Brian Tyler did the music for the film, and for the most part it’s really epic, emotional and very personal at certain points.  I really like what this guy can do with music.  So, what about the Power Rangers theme song?  It’s in there.  It definitely is, but not as often or as loud as it needed to be.  It’s a very iconic part of the original show and I’m sad to see that it doesn’t really have a more prominent spot in the movie.  Aside from that, the music is absolutely phenomenal.

For all the good things I said about this movie, there are some negative aspects to the whole affair.  One, Rita Repulsa comes across as a bit cheesy at times.  While the actors playing the 5 kids were giving it their all, Elizabeth Banks felt like she was trying to channel the original Rita, and the tones kind of collide.  Zordon, as I said above, is more of grouchy old windbag this time around, and doesn’t really give the kids that much encouragement.  Alpha 5, while annoying in the original show, is still annoying, just not as much.  I’m still not sure I like what they did with Goldar, but it’s done.  There’s also a very blatant use of product placement in the film which bugged the hell out of me.  I’m sorry, Krispy Kreme is highly overrated as a donut shop.

Overall, though, I would have to say that I’m pleasantly surprised by the new Power Rangers.  I was on the fence before, but now I’m convinced.  This is easily the best Power Rangers movie yet, although that bar was not set particularly high.  It may be the nostalgia talking to me, but I loved this movie.  While I’m sure that there will be detractors, but this film hit the mark for me.  I would definitely recommend it for fans of the show and for those willing to give it a chance.

Final Score: 8.5/10

Assassin’s Creed

Released: December 2016

Director: Justin Kurzel

Rated PG-13

Run Time: 115 Minutes

Distributor: Fox Studios

Genre: Action/Adventure

Michael Fassbender: Callum Lynch/Aguilar
Marion Cotillard: Sofia
Jeremy Irons: Rikkin
Brendan Gleeson: Joseph Lynch
Michael Kenneth Williams: Moussa

I may have said this before, but I think it’s worth reiterating:  Movies based on popular video games generally don’t do very well.  Why?  While studios want to try to bring these games to the big screen, they often fail to see why the game is so popular in the first place.  It’s not because we don’t want to see some of this stuff hit the big screen, some of us do, but movie studios often miss the point of the game and why we play them.  Most gamers, myself included, would rather play these titles than watch them.  There’s something about directly affecting the world in the game that’s unlike any other experience.  Movies are pretty much a static experience.  It’s the same thing over and over again.  With video games, you don’t necessarily have to play it the same way.  In my experience, less than a handful of movies based on video games are somewhat decent.  Mortal Kombat, Prince of Persia, Warcraft and Final Fantasy VII: Advent Children are the only ones that I’m aware of that are okay at best, but even then, they have a lot of problems, and that’s generally due to the transition from video game to movie.  Today I’m going to talk about the latest video game-to-movie adaptation, Assassin’s Creed.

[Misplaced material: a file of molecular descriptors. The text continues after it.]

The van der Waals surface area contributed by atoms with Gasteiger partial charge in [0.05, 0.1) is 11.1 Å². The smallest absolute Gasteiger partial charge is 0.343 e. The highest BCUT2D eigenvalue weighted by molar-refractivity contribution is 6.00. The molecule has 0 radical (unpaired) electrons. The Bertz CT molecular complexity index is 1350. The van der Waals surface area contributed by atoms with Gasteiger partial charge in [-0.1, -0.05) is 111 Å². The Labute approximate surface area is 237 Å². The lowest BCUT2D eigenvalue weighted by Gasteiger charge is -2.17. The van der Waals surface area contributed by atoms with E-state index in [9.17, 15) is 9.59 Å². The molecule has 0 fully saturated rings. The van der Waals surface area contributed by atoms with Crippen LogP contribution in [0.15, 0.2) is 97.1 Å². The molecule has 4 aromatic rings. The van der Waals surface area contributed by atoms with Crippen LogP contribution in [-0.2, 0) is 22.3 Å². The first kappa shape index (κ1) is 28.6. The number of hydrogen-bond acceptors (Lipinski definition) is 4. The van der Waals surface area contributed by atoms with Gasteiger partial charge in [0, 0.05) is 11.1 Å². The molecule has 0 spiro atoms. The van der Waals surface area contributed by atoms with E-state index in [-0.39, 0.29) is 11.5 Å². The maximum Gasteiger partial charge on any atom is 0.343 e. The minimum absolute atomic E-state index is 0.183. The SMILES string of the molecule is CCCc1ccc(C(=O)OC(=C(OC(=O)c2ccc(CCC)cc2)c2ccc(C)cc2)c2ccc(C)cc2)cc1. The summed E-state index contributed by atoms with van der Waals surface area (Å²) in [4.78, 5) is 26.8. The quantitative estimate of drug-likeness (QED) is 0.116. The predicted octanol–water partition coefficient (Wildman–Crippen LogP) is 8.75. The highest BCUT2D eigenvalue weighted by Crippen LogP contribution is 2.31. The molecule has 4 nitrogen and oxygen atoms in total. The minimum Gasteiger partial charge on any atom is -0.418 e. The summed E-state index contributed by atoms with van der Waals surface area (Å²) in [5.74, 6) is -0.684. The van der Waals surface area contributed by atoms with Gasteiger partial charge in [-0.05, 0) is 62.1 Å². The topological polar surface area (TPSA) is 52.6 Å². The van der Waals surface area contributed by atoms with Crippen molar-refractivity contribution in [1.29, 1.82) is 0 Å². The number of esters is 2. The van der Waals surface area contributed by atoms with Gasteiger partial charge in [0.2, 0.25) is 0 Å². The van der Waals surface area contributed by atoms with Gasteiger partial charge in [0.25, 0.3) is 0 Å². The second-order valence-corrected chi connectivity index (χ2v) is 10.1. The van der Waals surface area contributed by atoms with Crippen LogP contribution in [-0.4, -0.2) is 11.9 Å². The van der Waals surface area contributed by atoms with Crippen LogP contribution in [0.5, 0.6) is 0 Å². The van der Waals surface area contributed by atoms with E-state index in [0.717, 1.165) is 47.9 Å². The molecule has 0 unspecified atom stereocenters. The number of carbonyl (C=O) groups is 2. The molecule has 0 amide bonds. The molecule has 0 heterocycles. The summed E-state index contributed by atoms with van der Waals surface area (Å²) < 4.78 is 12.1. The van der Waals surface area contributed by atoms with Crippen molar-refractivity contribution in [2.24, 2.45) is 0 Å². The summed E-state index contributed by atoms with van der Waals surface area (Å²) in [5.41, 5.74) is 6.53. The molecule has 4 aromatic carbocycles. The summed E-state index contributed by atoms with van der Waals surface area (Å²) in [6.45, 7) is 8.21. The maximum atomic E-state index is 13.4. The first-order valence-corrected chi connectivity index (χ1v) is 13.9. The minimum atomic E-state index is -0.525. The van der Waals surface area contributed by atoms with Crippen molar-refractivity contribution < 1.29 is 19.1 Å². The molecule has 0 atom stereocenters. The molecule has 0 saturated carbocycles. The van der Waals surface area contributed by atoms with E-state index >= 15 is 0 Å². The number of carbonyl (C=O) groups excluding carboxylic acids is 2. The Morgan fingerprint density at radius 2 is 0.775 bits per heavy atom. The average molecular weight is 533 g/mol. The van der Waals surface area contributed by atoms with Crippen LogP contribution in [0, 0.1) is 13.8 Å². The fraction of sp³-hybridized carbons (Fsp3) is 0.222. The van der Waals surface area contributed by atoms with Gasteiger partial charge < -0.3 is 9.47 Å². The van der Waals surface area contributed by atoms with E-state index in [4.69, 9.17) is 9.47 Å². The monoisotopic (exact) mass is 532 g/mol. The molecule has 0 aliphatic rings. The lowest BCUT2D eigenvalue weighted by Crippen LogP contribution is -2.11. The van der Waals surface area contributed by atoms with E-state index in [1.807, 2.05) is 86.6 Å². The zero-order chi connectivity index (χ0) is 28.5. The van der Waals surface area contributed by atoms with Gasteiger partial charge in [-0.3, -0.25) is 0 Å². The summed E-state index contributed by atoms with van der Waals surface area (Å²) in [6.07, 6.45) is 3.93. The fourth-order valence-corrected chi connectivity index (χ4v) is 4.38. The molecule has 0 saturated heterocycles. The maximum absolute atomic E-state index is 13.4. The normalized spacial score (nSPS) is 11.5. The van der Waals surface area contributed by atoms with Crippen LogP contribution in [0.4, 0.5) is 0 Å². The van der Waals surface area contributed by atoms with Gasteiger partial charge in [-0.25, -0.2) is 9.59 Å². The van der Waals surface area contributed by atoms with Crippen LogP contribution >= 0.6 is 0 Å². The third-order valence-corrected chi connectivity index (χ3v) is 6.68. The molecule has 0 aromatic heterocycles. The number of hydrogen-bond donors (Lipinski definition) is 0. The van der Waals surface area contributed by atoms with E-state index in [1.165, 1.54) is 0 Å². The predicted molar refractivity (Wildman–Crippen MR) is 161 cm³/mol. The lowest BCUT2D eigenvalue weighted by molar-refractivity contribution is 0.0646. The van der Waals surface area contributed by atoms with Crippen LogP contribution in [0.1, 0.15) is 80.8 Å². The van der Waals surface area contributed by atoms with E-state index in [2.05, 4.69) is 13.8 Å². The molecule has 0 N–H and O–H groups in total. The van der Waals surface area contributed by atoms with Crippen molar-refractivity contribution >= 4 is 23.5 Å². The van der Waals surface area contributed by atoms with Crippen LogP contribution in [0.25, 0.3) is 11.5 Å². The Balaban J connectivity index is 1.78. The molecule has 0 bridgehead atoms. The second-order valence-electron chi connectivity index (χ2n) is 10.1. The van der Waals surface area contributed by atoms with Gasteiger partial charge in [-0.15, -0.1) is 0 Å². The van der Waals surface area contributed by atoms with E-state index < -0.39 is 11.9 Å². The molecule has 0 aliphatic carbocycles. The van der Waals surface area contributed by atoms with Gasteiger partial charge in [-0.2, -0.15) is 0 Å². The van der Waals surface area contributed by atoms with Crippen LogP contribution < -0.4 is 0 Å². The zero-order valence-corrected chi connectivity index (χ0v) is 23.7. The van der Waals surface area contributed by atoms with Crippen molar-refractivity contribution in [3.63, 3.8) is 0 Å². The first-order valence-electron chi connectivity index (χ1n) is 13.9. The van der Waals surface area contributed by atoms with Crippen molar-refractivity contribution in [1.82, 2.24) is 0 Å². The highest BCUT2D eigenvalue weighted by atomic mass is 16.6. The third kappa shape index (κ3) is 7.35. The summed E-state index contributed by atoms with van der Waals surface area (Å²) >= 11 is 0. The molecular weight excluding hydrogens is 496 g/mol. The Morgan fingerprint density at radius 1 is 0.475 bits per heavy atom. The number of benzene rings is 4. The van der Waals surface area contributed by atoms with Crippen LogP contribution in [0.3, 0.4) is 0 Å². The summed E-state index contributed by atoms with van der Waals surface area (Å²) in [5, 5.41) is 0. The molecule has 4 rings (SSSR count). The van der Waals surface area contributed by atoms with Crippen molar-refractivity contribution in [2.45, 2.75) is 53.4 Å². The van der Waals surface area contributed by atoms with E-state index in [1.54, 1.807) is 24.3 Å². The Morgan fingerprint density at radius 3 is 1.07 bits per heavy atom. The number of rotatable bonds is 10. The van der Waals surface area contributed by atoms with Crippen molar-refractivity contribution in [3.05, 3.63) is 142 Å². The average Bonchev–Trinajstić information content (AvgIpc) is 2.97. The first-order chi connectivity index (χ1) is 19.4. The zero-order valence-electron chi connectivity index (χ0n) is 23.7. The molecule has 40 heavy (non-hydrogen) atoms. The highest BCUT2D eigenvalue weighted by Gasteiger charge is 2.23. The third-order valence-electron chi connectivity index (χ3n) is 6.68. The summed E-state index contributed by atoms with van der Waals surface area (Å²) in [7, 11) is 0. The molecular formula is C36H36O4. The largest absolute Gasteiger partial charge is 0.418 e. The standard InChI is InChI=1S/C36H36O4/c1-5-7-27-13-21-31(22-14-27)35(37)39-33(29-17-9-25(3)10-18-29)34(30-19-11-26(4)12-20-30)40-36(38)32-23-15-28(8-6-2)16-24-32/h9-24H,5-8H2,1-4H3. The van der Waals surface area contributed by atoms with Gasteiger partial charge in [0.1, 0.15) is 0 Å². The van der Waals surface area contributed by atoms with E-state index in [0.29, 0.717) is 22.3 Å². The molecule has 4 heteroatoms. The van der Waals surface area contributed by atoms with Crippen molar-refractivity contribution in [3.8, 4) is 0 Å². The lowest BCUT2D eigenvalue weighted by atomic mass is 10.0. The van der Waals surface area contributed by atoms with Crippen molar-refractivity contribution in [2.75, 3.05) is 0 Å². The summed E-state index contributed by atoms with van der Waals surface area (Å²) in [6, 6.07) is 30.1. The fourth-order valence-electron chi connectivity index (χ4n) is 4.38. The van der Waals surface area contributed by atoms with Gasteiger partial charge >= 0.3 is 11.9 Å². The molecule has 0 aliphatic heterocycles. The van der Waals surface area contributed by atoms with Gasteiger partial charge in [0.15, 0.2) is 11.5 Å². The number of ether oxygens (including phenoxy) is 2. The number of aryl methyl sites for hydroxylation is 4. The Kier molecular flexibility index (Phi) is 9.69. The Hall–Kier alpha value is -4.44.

Assassin’s Creed stars Michael Fassbender as Callum Lynch, a man who was convicted of a capital crime and is sentenced to death.  Waking up after being “executed,” Lynch finds himself in a mysterious medical facility run by CEO Rikkin and his daughter, Sofia.  Lynch is at this facility because the people who brought him there believe that through witnessing memories of a past life, Lynch can lead them to the mystical Apple of Eden.  Apparently this object contains the genetic code to eliminate the aggressive nature of mankind.  As it turns out, Callum Lynch is the descendant of one Aguilar, who lived during the Spanish Inquisition and was the last known person to hold the object.  Behind all this, is the Order of the Knights Templar who have been at war with a group of Assassins who have dedicated themselves to keeping humanity free from tyranny.  For a movie that runs two hours, it throws a lot at the audience in terms of lore and backstory.  For people who aren’t familiar with the game, they may end up getting lost as far as the narrative goes.  For those of us who have played the games, the story here is rather original as it features a main character that wasn’t featured in the games, so it does try to do something different in that regard.  So the story is not terrible.

The acting in the film is surprisingly not terrible, either.  They’ve managed to include a rather impressive cast which includes Michael Fassbender, Marion Cotillard, and Jeremy Irons.  Everyone bring their A-game.  Michael Fassbender is fantastic as Lynch AND Aguilar.  Fassbender is no stranger to the physical demands of an action movie, and while he doesn’t do all of his stunts in the film, a lot of the fight sequences involve Fassbender as an actor.  Mr. Fassbender is one of my favorite actors of the past decade and a half because he throws everything into whatever he does.  He’s fantastic.  Marion Cotillard is also great as Sofia, the scientist behind the program at the facility.  Her character truly believes that what she’s doing could benefit humanity.  I’ve always like Miss Cotillard as an actress.  She’s beautiful and absolutely dedicated to her craft.  Jeremy Irons is….well….Jeremy Irons.  I don’t think I’ve seen this guy in a movie where I didn’t enjoy his performance, no matter how over-the-top he gets.  Thankfully, he doesn’t go over-the-top in this film.  His character is far more restrained and honestly that makes him that much more threatening.